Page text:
Thursday, March 21, 2013

Reactionaries Still Win

There has been a recent spate of triumphalism from Democrats that is more than a little disconcerting. It sounds too much like 2009: Republicans are hurting, they have offended far too many women, gays, and immigrants. Demographics are inexorably turning against the mostly white, anti-science, anti-everything, etc.

While I think that is mostly true, it's worth remembering that similar analyses were widespread after Obama won in 2008. And then the 2010 mid-terms got in the way and we got hit with a gaggle of the most ideologically-strident reactionaries to occupy the House in generations.

Liberals have a point, to be sure. Just a few years ago, Republicans seemed to be on the cusp of a permanent majority in Congress. Then came a voter backlash against Republicans in 2006, 2008, and in 2012, which seemed to send a message to Republicans that the politics of hate, fear, and exclusion had run its course.

And yet Republicans seem to be doing pretty well at exercising power, certainly when you consider their low approval ratings in most polls. They may be out of sync with voter preferences on many policies,  but there is more to winning elections than actually appealing to the voters, as common-sensical as that may seem to most Democrats. I have always argued that Republicans do unusually well in elections, winning seats and influence all out of proportion to what data on voter registration and party identification would suggest.

That trend seems as strong as ever. It may surprise some to see how many ostensibly blue states are dominated by Republican governors and state legislatures. As for governors, Michigan, Wisconsin, Pennsylvania, and New Mexico come to mind. People who gloat, or despair, over the Republican Party's poor showing in recent national elections, to Obama primarily, forget how well the party has done in the House of Representatives as well as in state elections.

One can argue that many Republican victories have more to do with money, gerrymandering, and voter apathy than it does with true popularity and fair elections, (except in the US Senate, which is constitutionally guaranteed to give a huge advantage to small, rural states have over large states, no gerrymandering required). But to focus on these realities will always be interpreted by the false equivalency crowd  as sour grapes.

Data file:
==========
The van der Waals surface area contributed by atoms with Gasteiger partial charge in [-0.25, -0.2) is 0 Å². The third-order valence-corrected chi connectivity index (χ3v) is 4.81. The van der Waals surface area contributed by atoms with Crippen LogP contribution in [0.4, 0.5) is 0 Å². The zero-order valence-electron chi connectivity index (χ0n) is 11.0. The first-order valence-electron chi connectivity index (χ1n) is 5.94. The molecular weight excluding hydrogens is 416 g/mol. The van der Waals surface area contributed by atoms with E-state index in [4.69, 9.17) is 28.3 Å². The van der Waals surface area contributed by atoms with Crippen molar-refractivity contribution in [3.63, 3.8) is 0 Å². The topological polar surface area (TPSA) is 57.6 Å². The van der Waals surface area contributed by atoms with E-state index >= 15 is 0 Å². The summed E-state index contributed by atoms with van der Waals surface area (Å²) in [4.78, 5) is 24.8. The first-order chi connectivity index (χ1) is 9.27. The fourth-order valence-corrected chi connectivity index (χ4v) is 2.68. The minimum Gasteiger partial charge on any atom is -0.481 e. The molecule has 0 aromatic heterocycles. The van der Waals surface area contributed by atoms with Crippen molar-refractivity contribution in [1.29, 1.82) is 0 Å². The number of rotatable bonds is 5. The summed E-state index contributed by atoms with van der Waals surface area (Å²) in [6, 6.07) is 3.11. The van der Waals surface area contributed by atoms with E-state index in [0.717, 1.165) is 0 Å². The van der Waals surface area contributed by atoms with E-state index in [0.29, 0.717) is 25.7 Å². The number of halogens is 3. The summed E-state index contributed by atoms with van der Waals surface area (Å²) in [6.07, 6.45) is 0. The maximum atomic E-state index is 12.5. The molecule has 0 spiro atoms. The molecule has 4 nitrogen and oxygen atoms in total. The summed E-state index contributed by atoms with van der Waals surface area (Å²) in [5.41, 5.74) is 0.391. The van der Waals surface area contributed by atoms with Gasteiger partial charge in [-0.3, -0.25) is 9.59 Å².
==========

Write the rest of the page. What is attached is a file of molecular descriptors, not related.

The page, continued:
Academicians and Democratic policy wonks may understand what is at stake, and do their best to draw attention to our deeply undemocratic system of government,  But in the end, and for whatever reason, Republicans continue to win numerous elections. The fact that they increasingly resort to various ploys, such as voter suppression or clever gerrymandering, is of little concern to them.  Republicans never give up and incessantly plan for the next election and how they can win. And if it looks as if they are constantly scheming for a legislative or legal advantage, it is because they are. Republican politicians learned long ago that winning elections is something quite different from good governance or effective policy. Authoritarian personalities in particular place little emphasis on fairness. All that crap about voter fairness and the will of the people is for principled losers and civics teachers.

As for unequal representation in the Senate, the pictures below provide a glimpse of the disparity.  The Republican Party is surely in trouble, but various built-in advantages, along with a fickle and confused electorate, make it likely that America's right wing will find a way to retain power.

This group of senators, 62 of them, represents about a fourth of America


 So does this group of 6

source: NY Times.

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